'Vice': Film Review
Bruce Willis plays the head of a futuristic resort staffed with "artificials" in this sci-fi thriller.
Bruce Willis continues his unfortunate descent into career slumming with Brian A. Miller's sci-fi thriller about a resort staffed by humanoid robots who can be readily reprogrammed after the guests have had their murderous ways with them. A low-budget mashup of Westworld and Blade Runner, Vice is the sort of cheaply made, derivative effort seemingly destined for the bottom shelves of video stores — if they still existed. Receiving a token theatrical release, the film should attract some VOD customers willing to shell out for the marquee name.
The titular resort set in an unspecified city — the film was shot in Mobile, Ala., of all places — lives up to its name by indulging its customers' apparently limitless desire for murderous mayhem. The lucrative operation, headed by the dark-suited Julian (Willis), is thrown into disarray when one of its "artificials," the beautiful Kelly (Ambyr Childers) becomes aware of her programmed existence and escapes.
Cue the ensuing violent mayhem as Julian dispatches his hordes of automatic weapon-toting henchmen to find the rebellious robot before word of her departure leaks out, not caring about the "collateral damage" inflicted along the way. Also hot on her trail is Roy (Thomas Jane), a seedy detective hell-bent on bringing down the organization.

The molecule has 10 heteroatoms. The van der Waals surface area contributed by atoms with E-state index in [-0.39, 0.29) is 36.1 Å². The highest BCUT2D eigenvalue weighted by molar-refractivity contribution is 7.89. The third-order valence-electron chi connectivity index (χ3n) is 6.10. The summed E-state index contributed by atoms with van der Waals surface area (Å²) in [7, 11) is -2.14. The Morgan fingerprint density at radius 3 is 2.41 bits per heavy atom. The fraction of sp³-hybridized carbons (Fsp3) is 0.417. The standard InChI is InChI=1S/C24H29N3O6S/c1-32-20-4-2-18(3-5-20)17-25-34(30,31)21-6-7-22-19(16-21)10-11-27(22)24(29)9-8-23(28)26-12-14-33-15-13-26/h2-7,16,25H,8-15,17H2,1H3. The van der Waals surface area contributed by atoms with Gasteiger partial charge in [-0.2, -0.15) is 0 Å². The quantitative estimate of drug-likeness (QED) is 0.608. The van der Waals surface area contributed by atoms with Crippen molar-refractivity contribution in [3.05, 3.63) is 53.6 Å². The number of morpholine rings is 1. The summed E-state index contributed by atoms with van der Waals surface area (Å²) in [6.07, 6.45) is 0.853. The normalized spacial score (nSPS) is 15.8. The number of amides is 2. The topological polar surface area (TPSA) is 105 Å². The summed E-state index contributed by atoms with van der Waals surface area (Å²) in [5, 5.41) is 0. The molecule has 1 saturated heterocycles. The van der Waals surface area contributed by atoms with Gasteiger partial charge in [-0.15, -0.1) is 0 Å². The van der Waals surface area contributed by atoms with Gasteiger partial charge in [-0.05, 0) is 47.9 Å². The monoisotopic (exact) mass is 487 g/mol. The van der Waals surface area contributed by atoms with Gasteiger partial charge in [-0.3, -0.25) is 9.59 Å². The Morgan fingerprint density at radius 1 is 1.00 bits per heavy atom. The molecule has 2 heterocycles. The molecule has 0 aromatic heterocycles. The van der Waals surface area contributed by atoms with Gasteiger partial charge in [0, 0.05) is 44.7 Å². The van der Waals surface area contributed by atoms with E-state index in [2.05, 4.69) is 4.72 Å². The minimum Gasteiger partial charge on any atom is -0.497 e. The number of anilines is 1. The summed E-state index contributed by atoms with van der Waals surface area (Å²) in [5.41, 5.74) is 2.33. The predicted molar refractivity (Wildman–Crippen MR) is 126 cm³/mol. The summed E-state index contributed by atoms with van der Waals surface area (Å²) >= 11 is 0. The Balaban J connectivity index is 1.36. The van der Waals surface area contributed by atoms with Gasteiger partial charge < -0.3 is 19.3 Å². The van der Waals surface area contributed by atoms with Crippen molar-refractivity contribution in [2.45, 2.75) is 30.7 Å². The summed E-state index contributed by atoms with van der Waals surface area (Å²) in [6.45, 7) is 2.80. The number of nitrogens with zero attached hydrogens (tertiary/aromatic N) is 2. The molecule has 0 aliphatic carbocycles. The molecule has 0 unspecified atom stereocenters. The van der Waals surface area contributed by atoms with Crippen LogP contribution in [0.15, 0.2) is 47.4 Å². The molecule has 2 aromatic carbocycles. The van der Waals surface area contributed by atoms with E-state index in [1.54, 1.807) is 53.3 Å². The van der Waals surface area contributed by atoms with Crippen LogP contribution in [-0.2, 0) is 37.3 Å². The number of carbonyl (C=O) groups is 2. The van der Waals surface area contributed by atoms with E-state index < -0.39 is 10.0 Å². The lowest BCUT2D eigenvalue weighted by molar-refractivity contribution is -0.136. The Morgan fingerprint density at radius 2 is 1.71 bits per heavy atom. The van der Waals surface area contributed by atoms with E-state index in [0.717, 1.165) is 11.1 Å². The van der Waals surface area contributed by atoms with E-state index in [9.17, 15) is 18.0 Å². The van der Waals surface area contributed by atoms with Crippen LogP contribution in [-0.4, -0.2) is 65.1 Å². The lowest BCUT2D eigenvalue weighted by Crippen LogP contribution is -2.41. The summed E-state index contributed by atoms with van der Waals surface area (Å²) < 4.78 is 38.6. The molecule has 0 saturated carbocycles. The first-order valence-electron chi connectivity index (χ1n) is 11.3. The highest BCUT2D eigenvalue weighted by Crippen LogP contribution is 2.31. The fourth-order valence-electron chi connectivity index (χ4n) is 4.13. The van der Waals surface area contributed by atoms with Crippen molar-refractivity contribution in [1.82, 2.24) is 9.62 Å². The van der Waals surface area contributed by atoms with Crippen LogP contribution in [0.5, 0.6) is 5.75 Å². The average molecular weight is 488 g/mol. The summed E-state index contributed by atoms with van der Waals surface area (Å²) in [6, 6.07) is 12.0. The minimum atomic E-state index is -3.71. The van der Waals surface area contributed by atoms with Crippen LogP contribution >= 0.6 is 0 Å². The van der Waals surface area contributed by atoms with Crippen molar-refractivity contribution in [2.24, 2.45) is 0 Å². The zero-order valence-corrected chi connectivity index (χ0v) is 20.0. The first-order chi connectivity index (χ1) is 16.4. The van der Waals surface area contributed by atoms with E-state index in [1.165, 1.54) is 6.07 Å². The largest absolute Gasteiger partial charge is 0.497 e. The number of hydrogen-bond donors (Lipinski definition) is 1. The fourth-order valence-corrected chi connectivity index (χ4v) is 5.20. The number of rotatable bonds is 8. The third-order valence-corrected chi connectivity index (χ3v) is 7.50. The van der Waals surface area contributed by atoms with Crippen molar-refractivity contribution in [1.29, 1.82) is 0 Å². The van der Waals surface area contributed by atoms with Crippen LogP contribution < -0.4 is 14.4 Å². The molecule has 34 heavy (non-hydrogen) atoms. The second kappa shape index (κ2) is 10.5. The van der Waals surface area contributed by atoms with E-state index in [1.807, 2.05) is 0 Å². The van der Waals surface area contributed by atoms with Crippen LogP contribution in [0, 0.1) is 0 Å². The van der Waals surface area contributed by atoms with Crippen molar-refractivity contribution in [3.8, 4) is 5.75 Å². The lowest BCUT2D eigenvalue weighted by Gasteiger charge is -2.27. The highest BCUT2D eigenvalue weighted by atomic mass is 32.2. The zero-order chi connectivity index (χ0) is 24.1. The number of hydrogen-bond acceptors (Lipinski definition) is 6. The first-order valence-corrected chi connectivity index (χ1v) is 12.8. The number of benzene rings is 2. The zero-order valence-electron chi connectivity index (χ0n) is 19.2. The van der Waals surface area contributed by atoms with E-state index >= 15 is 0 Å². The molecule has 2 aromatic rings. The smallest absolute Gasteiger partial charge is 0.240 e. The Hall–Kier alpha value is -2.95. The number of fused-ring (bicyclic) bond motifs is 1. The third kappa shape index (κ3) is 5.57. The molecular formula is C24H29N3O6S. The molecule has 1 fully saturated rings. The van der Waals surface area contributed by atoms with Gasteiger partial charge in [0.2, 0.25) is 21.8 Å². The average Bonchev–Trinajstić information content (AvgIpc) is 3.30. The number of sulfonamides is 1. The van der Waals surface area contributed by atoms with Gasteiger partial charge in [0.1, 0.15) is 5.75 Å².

Helping Kelly evade detection is the engineer (Bryan Greenberg) who designed her as an exact replica of his late wife — one of the film's wan attempts to add emotional resonance to the proceedings.
Jane's character is a walking cliché, the sort of stock B-movie cop coiffed and dressed as if he's still recovering from a weekslong bender and who is at endless odds with his glowering superior. Perpetually clamping a matchstick between his tightly gritted teeth, the actor delivers lines like "It's not every day one gets to meet his maker" with a gravelly intensity suggesting he's watched too many Dirty Harry movies.
But at least he seems to be making an effort, which is more than can be said of the sleepwalking Willis, whose brief screen time set in a single location suggests that he showed up to work for a few days in between tropical vacations.
Largely devoid of the sort of satirical commentary that might have elevated the material, the screenplay by Andre Fabrizio and Jeremy Passmore (soon to be represented by the would-be summer blockbuster San Andreas, starring Dwayne Johnson) is strictly by-the-numbers, with loud, perfunctorily staged gun battles occurring every few minutes in a failed attempt to rouse viewers from their stupor. The film credits no less than 15 executive producers, who should at least enjoy a decent tax write-off.
Production: Emmett Furla Oasis Films
Cast: Thomas Jane, Bruce Willis, Ambyr Childers, Jonathon Schaech, Bryan Greenberg, Charlotte Kirk, Tyler J. Olson
Director: Brian A. Miller
Screenwriters: Andre Fabrizio, Jeremy Passmore
Producers: Randall Emmett, George Furla, Adam Goldworm
Executive producers: Oliver Simon, Daniel Baur, Barry Brooker, Stan Wertlieb, Wayne Marc Godfrey, Robert Jones, Mark Stewart, Anthony Jabre, Steven Saxton, Elisa Salinas, Steven Galanis, Vance Own, Brett Granstaff, Ted Fox, Corey Large
Director of photography: Yaron Levy
Production designer: Nate Jones
Editor: Paul Harb
Costume designer: Bonnie Stauch
Casting: Anne McCarthy, Kellie Roy
Rated R, 96 minutes